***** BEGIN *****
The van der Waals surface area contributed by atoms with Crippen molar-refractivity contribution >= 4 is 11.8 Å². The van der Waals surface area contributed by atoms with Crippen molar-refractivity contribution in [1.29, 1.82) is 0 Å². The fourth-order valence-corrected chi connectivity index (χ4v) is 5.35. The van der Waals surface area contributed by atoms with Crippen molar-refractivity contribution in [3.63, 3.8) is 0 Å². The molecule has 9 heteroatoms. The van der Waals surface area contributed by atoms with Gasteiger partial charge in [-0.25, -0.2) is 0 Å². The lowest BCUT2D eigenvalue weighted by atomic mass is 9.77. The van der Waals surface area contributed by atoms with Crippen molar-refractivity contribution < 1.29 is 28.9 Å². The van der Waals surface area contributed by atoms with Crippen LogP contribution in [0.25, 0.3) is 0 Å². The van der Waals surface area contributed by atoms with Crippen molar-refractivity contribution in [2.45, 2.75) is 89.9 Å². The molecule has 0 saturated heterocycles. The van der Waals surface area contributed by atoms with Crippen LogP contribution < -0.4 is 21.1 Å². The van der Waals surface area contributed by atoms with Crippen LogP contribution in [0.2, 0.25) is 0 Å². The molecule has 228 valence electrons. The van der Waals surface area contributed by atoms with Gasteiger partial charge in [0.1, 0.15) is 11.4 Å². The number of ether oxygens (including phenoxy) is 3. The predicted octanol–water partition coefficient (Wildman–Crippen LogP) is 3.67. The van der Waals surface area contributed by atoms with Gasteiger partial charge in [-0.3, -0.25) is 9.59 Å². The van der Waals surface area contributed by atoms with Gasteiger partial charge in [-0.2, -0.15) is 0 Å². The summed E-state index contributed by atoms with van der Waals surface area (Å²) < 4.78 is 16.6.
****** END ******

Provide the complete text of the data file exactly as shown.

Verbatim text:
The van der Waals surface area contributed by atoms with Crippen molar-refractivity contribution >= 4 is 11.8 Å². The van der Waals surface area contributed by atoms with Crippen molar-refractivity contribution in [1.29, 1.82) is 0 Å². The fourth-order valence-corrected chi connectivity index (χ4v) is 5.35. The van der Waals surface area contributed by atoms with Crippen molar-refractivity contribution in [3.63, 3.8) is 0 Å². The molecule has 9 heteroatoms. The van der Waals surface area contributed by atoms with Gasteiger partial charge in [-0.25, -0.2) is 0 Å². The lowest BCUT2D eigenvalue weighted by atomic mass is 9.77. The van der Waals surface area contributed by atoms with Crippen molar-refractivity contribution < 1.29 is 28.9 Å². The van der Waals surface area contributed by atoms with Crippen LogP contribution in [0.25, 0.3) is 0 Å². The van der Waals surface area contributed by atoms with Crippen molar-refractivity contribution in [2.45, 2.75) is 89.9 Å². The molecule has 0 saturated heterocycles. The van der Waals surface area contributed by atoms with Crippen LogP contribution < -0.4 is 21.1 Å². The van der Waals surface area contributed by atoms with Crippen LogP contribution in [0.2, 0.25) is 0 Å². The molecule has 228 valence electrons. The van der Waals surface area contributed by atoms with Gasteiger partial charge in [0.1, 0.15) is 11.4 Å². The number of ether oxygens (including phenoxy) is 3. The predicted octanol–water partition coefficient (Wildman–Crippen LogP) is 3.67. The van der Waals surface area contributed by atoms with Gasteiger partial charge in [-0.3, -0.25) is 9.59 Å². The van der Waals surface area contributed by atoms with Gasteiger partial charge in [-0.2, -0.15) is 0 Å². The summed E-state index contributed by atoms with van der Waals surface area (Å²) < 4.78 is 16.6.